#independenceday

Hey you! I hope you find yourself settling into the new September days, eagerly waiting on crisp leaves to start falling! 

 

On Sunday, September 4th, I moved to Ottawa, Ontario for a four month extension program through my school, TWU. I could write an entire post on what life here looks like…and I will, so stay tuned for that coming within the next week. Life has been overwhelming to say the least. 

 

This post is so so important to me. I label it #independenceday as a bit of a dare from my bestie, but also to celebrate the idea of being single. This whole post reflects on that. If you’re single, just out of a relationship, happily dating, or have been married for umpteen years, I think you’ll be able to relate to this post. Obviously, I am NOT an expert on any of this, but I believe there is value in sharing our experiences to relate and declare freedom. If you know me well, you most likely shared a lot of this journey with me, and I thank you for that. If you didn’t know me well, I think I put on a pretty good front in hiding this from the world. I think there is value in both, which I will touch on later.

 

Exactly one year ago, September 5th to be exact, I went through a series of events over the course of a day that quite literally turned my world upside down. It was O-day, or “orientation day” at TWU, and I had just returned from my team retreat in Bellingham. I was at the Mars’ Hill tent (TWU’s student run newspaper) trying to get students to write for my section, meeting new parents, hanging out with friends and doing other student leader things. It was an awesome day. Around 1pm, the track team returned from the retreat and I saw my boyfriend come onto campus. I was excited to see him and I had NO IDEA that later that night I would break up with him.

 

My break up with him honestly had nothing to do with him as a person. I won’t go into detail to spare him dignity and respect, but I legitimately loved dating him. He was (and still is) a wonderful person. However, it took saying the words, I can’t do this anymore to really shake up my life and make me realize truth and the back clockwork that makes up relationships. On the down side, I lost my best friend but on the up side, I had an entire year to reflect, and more importantly, surrender to God (because I didn’t know what else to do). Let me clarify, I don’t EVER regret dating him. Not a single bit. The knowledge that the Lord has blessed me with has ultimately changed my life and I am better for it.

 

In the beginning, I had a preset idea of what a God-filled relationship looked like. I thought it meant that he would bring me flowers every week, and take me on romantic dates, or surprise me in my hometown during the summer. None of those things ever happened (just not his thing) and I was left feeling bummed out and sad because my first relationship wasn’t meeting my expectations. What I didn’t realize is that those expectations were purely based off of media and worldly guidances.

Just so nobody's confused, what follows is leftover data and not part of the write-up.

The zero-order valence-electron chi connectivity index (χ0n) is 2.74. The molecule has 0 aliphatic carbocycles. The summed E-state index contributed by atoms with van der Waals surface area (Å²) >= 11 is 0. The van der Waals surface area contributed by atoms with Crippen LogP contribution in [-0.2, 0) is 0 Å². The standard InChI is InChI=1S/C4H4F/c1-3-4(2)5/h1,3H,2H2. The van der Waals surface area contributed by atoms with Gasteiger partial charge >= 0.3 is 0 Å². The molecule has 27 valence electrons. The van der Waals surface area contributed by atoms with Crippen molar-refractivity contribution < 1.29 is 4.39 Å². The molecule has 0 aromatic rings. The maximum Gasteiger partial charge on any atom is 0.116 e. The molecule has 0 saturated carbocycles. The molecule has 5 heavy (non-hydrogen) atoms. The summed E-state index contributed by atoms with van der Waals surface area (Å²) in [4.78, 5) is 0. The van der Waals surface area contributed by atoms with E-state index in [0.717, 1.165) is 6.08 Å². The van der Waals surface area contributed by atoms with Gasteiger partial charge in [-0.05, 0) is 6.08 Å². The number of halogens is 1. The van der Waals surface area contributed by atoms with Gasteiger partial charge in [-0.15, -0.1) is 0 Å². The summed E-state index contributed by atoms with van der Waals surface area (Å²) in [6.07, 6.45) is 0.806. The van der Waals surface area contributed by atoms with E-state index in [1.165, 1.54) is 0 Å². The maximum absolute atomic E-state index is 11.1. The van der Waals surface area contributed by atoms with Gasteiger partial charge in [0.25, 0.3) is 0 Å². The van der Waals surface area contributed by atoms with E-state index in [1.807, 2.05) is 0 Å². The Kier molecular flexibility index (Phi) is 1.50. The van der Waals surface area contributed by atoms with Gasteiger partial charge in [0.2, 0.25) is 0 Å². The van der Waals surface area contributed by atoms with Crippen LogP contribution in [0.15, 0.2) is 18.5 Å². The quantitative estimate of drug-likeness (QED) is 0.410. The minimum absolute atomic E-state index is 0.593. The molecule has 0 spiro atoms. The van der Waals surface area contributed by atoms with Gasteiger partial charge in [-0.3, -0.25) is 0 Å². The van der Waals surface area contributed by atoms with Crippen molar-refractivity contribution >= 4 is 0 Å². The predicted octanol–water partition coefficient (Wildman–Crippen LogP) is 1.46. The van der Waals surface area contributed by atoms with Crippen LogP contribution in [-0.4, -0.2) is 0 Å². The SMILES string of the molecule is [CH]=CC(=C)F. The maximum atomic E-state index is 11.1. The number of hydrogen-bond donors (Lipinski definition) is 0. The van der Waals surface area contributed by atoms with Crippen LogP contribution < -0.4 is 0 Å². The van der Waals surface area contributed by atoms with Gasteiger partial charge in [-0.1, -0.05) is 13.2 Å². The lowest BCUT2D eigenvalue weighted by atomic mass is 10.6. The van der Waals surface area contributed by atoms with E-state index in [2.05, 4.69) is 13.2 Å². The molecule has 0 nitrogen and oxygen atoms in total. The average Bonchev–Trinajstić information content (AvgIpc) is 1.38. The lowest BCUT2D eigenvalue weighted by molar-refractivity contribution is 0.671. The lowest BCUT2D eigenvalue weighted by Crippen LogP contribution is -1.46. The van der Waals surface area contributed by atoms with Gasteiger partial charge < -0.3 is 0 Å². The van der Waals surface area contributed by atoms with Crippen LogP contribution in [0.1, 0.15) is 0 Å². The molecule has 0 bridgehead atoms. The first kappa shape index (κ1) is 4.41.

The break up was a conviction from God, I am NOT kidding. God spoke to me in a moment of silence, and convicted my heart that I needed to do it. I am reminded of the discernment I now realize between conviction and guilt. God convicts us…reminds us of our origin in Him and helps us to see the light. Guilt is from the enemy and makes us feel poorly for our bad decisions, whereas God is constantly calling us into His mercy, renewing us, regardless of our sin. I was convicted that night and made the choice to end our 8 month relationship. I broke his heart, and I entered into an 8 month period of brokenness, depression, and constant surrender. 

 

Starting with the moment I broke up with him, I sat on my couch in my suite and thought, I have no friends. I had no close friends, or at least no one I felt confident sharing with. I had spent so much time with him during second year, that I had completely alienated my dorm girls. I had a myriad of acquaintances but lacked true friends. The first person I called was my older brother figure, Jamie, and only to make sure that he could call my boyfriend and make sure he was okay. Then I called my mom. I slept on the couch that night. The next day I woke up with puffy eyes after balling my eyes out all night (duh) and met my coaches for a recruiting visit. Talk about embarrassing. My coach thought I got punched in the face.